And when I try to solve these, by looking at manuals/help on the Web, nothing works. It's all out of date, or wrong to begin with, with no indications of anything current. Help sites say something like go to Settings | Options | My XXX | whatever | and whatever else, but my version of Windows -- just the latest version of Windows 10, I think, on my PC -- doesn't have those options, it has some other path. I think. Maybe some driver isn't updated. It says to click on "Content settings" but there is no Contents setting on the Settings page where they said it would be. The instructions, even those written in, say, late 2018, never work, and the people who wrote those instructions, probably freelancers getting paid $0.015 per word, poor saps with Brooklyn rents, clearly don't care about providing good instructions or updating them when they require changes.
So no instructions work. Endless Googling and trial and error. The software companies don't give a fuck once they get your money. Solving any of the string of problems take 2 or more hours each, and I just wonder why I have to do this anymore and why I am doing it. Is this really all PCs can do in 2019? Why do they need to much babysitting? Why are they getting worse? Why can't we just plug them in, connect wirelessly to a printer, and have it all work?
Seriously. WHY CAN'T THIS ALL JUST WORK 40 YEARS AFTER PCs BECAME UBIQUITOUS?
It happened with cars. In the beginning -- 1910s and 1920s -- you had to take delicate care of them, be sure they had water and the tyres had air and the spark plugs were adjusted to whatever length or firing capacity or explosion potential and you didn't know what else. Enrico Fermi decided that a good way to become an experimentalist was to drive a car across America and fix it as it broke down. (Really.)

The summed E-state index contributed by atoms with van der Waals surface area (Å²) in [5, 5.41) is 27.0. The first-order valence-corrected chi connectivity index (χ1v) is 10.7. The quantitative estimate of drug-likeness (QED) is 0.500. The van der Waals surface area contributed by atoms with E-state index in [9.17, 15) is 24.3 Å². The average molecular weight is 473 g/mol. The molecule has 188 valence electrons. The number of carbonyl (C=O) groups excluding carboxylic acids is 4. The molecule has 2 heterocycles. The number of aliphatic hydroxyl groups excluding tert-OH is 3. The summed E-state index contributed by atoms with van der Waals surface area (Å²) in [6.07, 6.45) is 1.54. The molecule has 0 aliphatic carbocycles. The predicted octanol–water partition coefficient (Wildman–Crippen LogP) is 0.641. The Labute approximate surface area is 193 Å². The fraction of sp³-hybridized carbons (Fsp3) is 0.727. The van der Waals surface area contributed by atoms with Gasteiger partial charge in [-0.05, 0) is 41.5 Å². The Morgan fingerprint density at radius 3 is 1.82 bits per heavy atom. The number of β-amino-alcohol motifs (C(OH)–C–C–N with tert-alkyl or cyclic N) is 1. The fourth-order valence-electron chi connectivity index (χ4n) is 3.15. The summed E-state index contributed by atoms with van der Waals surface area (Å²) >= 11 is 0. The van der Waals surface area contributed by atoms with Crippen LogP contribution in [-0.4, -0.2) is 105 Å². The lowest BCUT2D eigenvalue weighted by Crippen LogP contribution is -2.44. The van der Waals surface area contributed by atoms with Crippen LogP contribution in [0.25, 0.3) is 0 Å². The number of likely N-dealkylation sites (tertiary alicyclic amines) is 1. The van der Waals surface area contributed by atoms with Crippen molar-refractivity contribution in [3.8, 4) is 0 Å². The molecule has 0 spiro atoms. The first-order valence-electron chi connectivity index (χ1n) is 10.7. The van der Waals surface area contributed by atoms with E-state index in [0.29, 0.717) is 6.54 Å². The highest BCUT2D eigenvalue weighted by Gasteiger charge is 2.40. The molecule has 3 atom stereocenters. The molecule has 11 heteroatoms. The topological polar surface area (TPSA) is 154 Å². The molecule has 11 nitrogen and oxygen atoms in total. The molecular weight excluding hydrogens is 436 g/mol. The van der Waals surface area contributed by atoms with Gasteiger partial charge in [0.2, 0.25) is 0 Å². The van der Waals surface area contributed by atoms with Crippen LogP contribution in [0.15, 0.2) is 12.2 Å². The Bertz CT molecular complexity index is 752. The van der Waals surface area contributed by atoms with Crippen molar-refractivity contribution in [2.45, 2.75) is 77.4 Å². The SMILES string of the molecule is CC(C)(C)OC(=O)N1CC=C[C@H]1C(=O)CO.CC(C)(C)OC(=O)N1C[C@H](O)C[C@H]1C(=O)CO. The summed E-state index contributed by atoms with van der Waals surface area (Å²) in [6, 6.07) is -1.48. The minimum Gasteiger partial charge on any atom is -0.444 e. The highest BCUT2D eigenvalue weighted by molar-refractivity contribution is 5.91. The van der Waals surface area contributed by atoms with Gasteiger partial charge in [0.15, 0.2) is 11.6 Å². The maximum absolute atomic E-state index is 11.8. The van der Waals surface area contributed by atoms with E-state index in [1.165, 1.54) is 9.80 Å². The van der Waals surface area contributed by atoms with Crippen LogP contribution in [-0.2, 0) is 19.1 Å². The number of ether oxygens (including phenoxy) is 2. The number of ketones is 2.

Why do I have to be a software engineer to get my printer to work?? Why can't I just connect it via USB or wireless or whatever and have it print? Why do I have to be a computer engineer to understand why this isn't possible? Why, when I connect my phone to my PC, doesn't it delete the iPhone pictures after downloading them, as my settings tell it to? Another fucking bug, that's why. Why has it failed at this for 3+ years? Why can't Microsoft fix this? Why don't they care? Why can't Google fix its bug that prevents me from using ALT-TAB to go to other windows, which is actually a serious usability problem for me. Why don't THEY care??
A month ago I click on an email link and it opened in Gmail. Not it doesn't. What the fuck changed? It wasn't me? Do I have to rejigger this every month? Do you see why I am frustrated? And then in the end someone random happens to describe your exact problem -- but no one else's -- and you just change a "NO" button to "YES" and it all works. For you.
I really wish I could give up on all this crappy technology and just farm organic peas for a living. I would never log on to the Internet or even listen to the radio again.